London was just a pass-through point this time, but we enjoyed it nonetheless — so many places to see, so little time.
The real highlights of this short visit are not likely to be found in most guide books.
We had been to the Tower, Buckingham Palace and other standard tourist fare on previous trips. But I had not seen another standard, St. Paul’s Cathedral, so Michelle and Alie indulged me. None of us had seen the Churchill War Rooms, but that is the subject of another post.
On our first night, we stopped for a quick bite in a Taylor Walker Pub. Many pubs in England are “free houses” not tied to any one brand of beer or ale, but others are controlled by a brewery. Neighborhood pubs and those in villages are often called a “local.”
We arrived just a bit early for “football night.” We were able to find the last small table in a corner. I went to the bar to order (standard practice in a pub), and by the time the food was delivered, the place was packed. Two guys played pool near us, but everyone else was engrossed in soccer on the big screen TVs. Michelle, now a Costa
Rican resident, is more of a fan than Alie or I, but all three soon found ourselves engrossed in the scene, cheering with the crowd for good plays and groaning at the bad. Pubs may be mentioned in guide books but I would add, a football game is a great way to make one special.
I was up early in the morning and walked through the Kensington Palace Park. There were the usual assortment of runners and people walking their dogs. I saw Queen Victoria’s elaborate Prince Albert Memorial and the much simpler memorial fountain for Princess Diana. The latter was dry at the time, perhaps simply because it was still quite early in the morning.
Temple Bar, near St. Paul’s, was a name I vaguely remembered, so I was interested to see a sign saying it is the last remaining original gate from old London’s walls. I was still at loss for why the name was so familiar until recently I realized Temple Bar is also a famous gathering district in Dublin.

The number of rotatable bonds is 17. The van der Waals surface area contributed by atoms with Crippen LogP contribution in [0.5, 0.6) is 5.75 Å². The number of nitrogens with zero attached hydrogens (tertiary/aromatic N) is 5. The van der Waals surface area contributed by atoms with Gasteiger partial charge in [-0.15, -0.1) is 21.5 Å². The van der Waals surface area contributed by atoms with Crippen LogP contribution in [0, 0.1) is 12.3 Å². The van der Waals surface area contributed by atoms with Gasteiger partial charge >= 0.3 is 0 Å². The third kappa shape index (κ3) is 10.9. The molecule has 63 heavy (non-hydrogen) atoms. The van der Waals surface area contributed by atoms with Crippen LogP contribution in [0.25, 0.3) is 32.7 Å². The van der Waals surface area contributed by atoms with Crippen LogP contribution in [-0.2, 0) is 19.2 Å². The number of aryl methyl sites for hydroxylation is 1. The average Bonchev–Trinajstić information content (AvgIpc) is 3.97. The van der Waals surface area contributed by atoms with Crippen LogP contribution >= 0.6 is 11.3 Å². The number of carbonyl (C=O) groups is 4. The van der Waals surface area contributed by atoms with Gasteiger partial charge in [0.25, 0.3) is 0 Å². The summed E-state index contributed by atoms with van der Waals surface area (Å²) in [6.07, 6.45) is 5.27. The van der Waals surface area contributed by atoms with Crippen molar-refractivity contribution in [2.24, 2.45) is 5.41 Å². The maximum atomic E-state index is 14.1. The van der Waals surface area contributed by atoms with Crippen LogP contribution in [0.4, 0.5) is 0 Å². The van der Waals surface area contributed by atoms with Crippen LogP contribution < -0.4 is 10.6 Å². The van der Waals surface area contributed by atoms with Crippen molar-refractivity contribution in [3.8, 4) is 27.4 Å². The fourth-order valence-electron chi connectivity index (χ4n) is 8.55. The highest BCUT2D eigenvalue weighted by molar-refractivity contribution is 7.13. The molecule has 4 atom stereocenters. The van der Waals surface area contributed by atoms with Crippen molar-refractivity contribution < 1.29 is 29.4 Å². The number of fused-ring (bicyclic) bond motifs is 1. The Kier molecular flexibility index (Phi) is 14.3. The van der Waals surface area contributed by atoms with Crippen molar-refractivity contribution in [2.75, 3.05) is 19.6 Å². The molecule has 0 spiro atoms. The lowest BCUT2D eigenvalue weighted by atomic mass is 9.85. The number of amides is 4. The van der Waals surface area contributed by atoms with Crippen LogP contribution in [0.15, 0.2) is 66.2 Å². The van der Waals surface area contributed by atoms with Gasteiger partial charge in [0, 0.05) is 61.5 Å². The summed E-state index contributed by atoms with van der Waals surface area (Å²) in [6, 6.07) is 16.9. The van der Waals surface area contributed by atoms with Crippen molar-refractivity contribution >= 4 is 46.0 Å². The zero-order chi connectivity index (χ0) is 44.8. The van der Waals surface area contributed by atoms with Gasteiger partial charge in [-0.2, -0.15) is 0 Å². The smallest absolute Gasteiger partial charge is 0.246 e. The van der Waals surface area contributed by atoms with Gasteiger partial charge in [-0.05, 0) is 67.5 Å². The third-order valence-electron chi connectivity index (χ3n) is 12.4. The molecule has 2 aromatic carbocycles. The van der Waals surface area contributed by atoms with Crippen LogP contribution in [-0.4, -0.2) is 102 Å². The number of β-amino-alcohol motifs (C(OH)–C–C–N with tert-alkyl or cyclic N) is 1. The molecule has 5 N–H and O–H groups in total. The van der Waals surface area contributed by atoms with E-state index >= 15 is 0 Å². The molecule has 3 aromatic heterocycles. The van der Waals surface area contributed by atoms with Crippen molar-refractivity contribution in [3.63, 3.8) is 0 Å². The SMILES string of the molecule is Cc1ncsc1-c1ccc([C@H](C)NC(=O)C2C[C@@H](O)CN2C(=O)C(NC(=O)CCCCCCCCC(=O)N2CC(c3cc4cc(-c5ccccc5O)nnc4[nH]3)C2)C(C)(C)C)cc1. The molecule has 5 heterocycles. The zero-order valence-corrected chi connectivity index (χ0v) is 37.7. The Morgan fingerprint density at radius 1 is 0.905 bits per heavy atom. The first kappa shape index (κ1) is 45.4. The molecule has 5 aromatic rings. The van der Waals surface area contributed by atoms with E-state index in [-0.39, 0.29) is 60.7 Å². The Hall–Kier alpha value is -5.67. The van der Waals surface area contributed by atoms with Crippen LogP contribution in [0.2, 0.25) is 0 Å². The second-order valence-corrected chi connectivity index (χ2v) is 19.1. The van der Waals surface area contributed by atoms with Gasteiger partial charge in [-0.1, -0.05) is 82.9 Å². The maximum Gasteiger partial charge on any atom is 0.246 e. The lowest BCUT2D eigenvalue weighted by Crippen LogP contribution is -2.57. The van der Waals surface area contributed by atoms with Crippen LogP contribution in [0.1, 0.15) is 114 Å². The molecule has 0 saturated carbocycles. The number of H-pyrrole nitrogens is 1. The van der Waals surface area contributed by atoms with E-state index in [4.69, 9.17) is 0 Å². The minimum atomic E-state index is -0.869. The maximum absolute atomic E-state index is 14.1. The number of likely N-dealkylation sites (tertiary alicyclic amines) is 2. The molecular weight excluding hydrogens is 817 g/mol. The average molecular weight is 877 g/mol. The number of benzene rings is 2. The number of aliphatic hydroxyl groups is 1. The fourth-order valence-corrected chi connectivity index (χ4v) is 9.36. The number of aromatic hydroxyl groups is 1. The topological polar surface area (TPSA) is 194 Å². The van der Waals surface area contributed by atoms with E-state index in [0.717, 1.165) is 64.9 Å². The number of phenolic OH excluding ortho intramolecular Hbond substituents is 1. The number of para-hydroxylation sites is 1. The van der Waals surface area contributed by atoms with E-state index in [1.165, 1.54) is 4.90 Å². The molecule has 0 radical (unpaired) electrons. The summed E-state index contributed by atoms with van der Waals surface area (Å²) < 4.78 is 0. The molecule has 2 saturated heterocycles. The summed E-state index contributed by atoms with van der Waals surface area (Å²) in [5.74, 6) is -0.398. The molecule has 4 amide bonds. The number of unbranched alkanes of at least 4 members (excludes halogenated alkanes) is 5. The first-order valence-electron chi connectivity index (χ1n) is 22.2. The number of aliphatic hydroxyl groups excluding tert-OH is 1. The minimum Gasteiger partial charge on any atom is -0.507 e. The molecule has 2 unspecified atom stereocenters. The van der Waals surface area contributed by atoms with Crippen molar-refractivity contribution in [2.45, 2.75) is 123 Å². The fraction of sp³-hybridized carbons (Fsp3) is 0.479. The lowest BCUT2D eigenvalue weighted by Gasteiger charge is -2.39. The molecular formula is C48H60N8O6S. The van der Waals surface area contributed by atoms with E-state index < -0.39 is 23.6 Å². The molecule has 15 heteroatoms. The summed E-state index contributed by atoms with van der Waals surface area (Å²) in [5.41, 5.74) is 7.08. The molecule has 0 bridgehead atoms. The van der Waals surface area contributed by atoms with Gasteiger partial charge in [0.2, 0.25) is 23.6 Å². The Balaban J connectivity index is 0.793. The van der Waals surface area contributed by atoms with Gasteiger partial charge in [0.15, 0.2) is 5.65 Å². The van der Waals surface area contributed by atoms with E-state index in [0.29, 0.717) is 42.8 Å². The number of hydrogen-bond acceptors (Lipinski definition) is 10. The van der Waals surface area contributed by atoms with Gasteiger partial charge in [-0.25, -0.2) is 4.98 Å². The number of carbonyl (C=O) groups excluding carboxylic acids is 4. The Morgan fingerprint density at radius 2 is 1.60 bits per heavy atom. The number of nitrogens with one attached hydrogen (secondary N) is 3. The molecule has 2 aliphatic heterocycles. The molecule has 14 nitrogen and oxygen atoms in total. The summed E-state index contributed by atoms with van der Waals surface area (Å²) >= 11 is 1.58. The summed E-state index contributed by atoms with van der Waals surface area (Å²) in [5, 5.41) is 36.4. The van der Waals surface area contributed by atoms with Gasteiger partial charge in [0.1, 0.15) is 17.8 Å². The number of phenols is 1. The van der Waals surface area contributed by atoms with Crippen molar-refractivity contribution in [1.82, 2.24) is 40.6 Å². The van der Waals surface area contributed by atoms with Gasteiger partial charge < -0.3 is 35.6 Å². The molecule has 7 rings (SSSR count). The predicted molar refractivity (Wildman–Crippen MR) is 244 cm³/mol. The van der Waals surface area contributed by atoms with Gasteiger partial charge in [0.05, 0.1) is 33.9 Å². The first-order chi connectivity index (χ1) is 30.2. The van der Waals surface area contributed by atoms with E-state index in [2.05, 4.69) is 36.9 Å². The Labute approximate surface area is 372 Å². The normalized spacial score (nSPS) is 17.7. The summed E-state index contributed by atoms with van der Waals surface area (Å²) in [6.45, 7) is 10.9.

A cathedral has stood at the location of St. Paul’s since 604. There have been four or five, some torn down and others burned. After the Great Fire of 1666, Christopher Wren was commissioned to build the present cathedral started in 1665 and completed in 1710. Wren had two particularly unusual features: He used clear glass, not stained glass, in order to let in more light and made the building very plain (the Victorians made it more elaborate); and he build a dome, supported by two smaller domes inside each other, elevated on walls above the roof lines. It was the tallest building in London until 1962.
The Duke of Wellington and Lord Nelson are buried in the crypt and there also are many memorials for many people including Churchill, Florence Nightingale, Lawrence of Arabia, Samuel Johnson and Alexander Fleming.
We were not allowed to take pictures inside except for a towering stone stair case, each step supported solely by the weight of the others.
On our only other full day before leaving for Cornwall, we had an English experience not available to most. Michelle once taught school in Kenya and had a roommate from England, Janet. Janet and her husband Paul invited us to take a train to their home for lunch. The house was an upper-middle class structure from around 1900. It has very high ceilings, former servants’ quarters and “back stairs.” Janet and Paul have created a beautiful English garden in the rear.
Have you had samphire? Janet served broiled fish with samphire, a vegetable that grows in marshy coastal areas. It is similar to bright green asparagus stalks with a crisp, salty taste.
An old portrait of a gentleman with a sailor’s cap and medal on his chest was on the wall. It was Janet’s grandfather from the little Cornish village Polperro who was credited with saving the lives of sailors on a sinking ship.
Finally, apropos of this English luncheon, Paul is a retired professor specializing in Shakespeare. Look for his recent book “Shakespeare: A Six Pack” in which he tries to show us the “culture and mindset” of the original audiences. It wasn’t in bookstores when we visited, but it is now. I just got my copy. I’m looking forward to reading these plays with his perspective.